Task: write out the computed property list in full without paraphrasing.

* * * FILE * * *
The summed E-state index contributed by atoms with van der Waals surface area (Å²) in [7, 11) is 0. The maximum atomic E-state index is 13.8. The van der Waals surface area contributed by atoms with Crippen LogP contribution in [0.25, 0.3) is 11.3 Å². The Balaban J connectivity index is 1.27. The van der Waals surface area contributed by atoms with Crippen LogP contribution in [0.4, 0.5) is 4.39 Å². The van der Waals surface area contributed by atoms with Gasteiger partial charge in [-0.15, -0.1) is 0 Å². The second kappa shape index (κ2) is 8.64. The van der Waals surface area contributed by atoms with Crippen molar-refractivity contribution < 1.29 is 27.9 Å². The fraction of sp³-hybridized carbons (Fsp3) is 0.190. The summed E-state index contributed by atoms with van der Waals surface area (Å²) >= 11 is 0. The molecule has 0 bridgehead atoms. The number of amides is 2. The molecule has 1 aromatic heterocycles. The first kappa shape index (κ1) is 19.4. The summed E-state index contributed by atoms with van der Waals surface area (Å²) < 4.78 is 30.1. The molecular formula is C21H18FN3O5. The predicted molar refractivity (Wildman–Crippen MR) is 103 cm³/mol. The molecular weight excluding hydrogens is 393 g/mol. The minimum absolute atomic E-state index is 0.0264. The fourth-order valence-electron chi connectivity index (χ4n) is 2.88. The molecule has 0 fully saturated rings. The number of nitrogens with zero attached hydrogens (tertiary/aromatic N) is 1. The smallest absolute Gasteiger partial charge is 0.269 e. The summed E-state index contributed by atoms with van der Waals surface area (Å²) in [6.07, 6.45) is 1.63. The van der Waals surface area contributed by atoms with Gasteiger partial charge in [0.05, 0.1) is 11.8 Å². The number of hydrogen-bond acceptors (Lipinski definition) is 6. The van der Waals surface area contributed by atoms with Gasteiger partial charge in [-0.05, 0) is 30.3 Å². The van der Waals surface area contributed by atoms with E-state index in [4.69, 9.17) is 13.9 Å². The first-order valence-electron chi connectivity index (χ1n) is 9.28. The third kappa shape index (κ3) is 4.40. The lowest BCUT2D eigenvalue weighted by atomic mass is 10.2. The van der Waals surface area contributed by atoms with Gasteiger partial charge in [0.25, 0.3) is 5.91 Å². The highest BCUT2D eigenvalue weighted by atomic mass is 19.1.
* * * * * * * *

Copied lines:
The summed E-state index contributed by atoms with van der Waals surface area (Å²) in [7, 11) is 0. The maximum atomic E-state index is 13.8. The van der Waals surface area contributed by atoms with Crippen LogP contribution in [0.25, 0.3) is 11.3 Å². The Balaban J connectivity index is 1.27. The van der Waals surface area contributed by atoms with Crippen LogP contribution in [0.4, 0.5) is 4.39 Å². The van der Waals surface area contributed by atoms with Gasteiger partial charge in [-0.15, -0.1) is 0 Å². The second kappa shape index (κ2) is 8.64. The van der Waals surface area contributed by atoms with Crippen molar-refractivity contribution < 1.29 is 27.9 Å². The fraction of sp³-hybridized carbons (Fsp3) is 0.190. The summed E-state index contributed by atoms with van der Waals surface area (Å²) >= 11 is 0. The molecule has 0 bridgehead atoms. The number of amides is 2. The molecule has 1 aromatic heterocycles. The first kappa shape index (κ1) is 19.4. The summed E-state index contributed by atoms with van der Waals surface area (Å²) < 4.78 is 30.1. The molecular formula is C21H18FN3O5. The predicted molar refractivity (Wildman–Crippen MR) is 103 cm³/mol. The molecular weight excluding hydrogens is 393 g/mol. The minimum absolute atomic E-state index is 0.0264. The fourth-order valence-electron chi connectivity index (χ4n) is 2.88. The molecule has 0 fully saturated rings. The number of nitrogens with zero attached hydrogens (tertiary/aromatic N) is 1. The smallest absolute Gasteiger partial charge is 0.269 e. The summed E-state index contributed by atoms with van der Waals surface area (Å²) in [6.07, 6.45) is 1.63. The van der Waals surface area contributed by atoms with Gasteiger partial charge in [0.05, 0.1) is 11.8 Å². The number of hydrogen-bond acceptors (Lipinski definition) is 6. The van der Waals surface area contributed by atoms with Gasteiger partial charge in [-0.05, 0) is 30.3 Å². The van der Waals surface area contributed by atoms with E-state index in [4.69, 9.17) is 13.9 Å². The first-order valence-electron chi connectivity index (χ1n) is 9.28. The third kappa shape index (κ3) is 4.40. The lowest BCUT2D eigenvalue weighted by atomic mass is 10.2. The van der Waals surface area contributed by atoms with Gasteiger partial charge in [0.25, 0.3) is 5.91 Å². The highest BCUT2D eigenvalue weighted by atomic mass is 19.1.